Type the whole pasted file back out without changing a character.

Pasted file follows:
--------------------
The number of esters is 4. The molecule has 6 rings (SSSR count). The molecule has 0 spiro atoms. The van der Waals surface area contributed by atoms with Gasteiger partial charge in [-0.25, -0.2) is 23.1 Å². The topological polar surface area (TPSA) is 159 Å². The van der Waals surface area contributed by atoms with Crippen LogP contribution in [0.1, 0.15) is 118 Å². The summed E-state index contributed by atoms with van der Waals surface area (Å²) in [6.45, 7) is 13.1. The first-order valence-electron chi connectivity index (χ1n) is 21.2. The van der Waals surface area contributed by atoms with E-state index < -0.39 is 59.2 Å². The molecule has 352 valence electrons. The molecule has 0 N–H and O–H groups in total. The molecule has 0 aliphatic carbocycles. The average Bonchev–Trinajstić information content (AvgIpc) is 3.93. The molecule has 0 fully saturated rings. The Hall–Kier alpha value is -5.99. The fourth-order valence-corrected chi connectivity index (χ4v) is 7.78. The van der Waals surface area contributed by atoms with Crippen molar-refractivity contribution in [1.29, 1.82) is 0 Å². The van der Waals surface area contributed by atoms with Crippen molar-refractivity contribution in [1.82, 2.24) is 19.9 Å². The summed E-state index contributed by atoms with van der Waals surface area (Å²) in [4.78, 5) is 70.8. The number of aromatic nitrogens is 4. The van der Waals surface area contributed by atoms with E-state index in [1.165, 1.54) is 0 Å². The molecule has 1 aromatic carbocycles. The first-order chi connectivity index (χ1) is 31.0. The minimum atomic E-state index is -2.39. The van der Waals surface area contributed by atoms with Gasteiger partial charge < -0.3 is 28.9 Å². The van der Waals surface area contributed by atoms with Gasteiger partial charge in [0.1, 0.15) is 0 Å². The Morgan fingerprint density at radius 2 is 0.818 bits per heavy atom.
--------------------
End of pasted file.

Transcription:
The number of esters is 4. The molecule has 6 rings (SSSR count). The molecule has 0 spiro atoms. The van der Waals surface area contributed by atoms with Gasteiger partial charge in [-0.25, -0.2) is 23.1 Å². The topological polar surface area (TPSA) is 159 Å². The van der Waals surface area contributed by atoms with Crippen LogP contribution in [0.1, 0.15) is 118 Å². The summed E-state index contributed by atoms with van der Waals surface area (Å²) in [6.45, 7) is 13.1. The first-order valence-electron chi connectivity index (χ1n) is 21.2. The van der Waals surface area contributed by atoms with E-state index < -0.39 is 59.2 Å². The molecule has 352 valence electrons. The molecule has 0 N–H and O–H groups in total. The molecule has 0 aliphatic carbocycles. The average Bonchev–Trinajstić information content (AvgIpc) is 3.93. The molecule has 0 fully saturated rings. The Hall–Kier alpha value is -5.99. The fourth-order valence-corrected chi connectivity index (χ4v) is 7.78. The van der Waals surface area contributed by atoms with Crippen molar-refractivity contribution in [1.29, 1.82) is 0 Å². The van der Waals surface area contributed by atoms with Crippen molar-refractivity contribution in [1.82, 2.24) is 19.9 Å². The summed E-state index contributed by atoms with van der Waals surface area (Å²) in [4.78, 5) is 70.8. The number of aromatic nitrogens is 4. The van der Waals surface area contributed by atoms with E-state index in [1.165, 1.54) is 0 Å². The molecule has 1 aromatic carbocycles. The first-order chi connectivity index (χ1) is 31.0. The minimum atomic E-state index is -2.39. The van der Waals surface area contributed by atoms with Gasteiger partial charge < -0.3 is 28.9 Å². The van der Waals surface area contributed by atoms with Gasteiger partial charge in [0.1, 0.15) is 0 Å². The Morgan fingerprint density at radius 2 is 0.818 bits per heavy atom.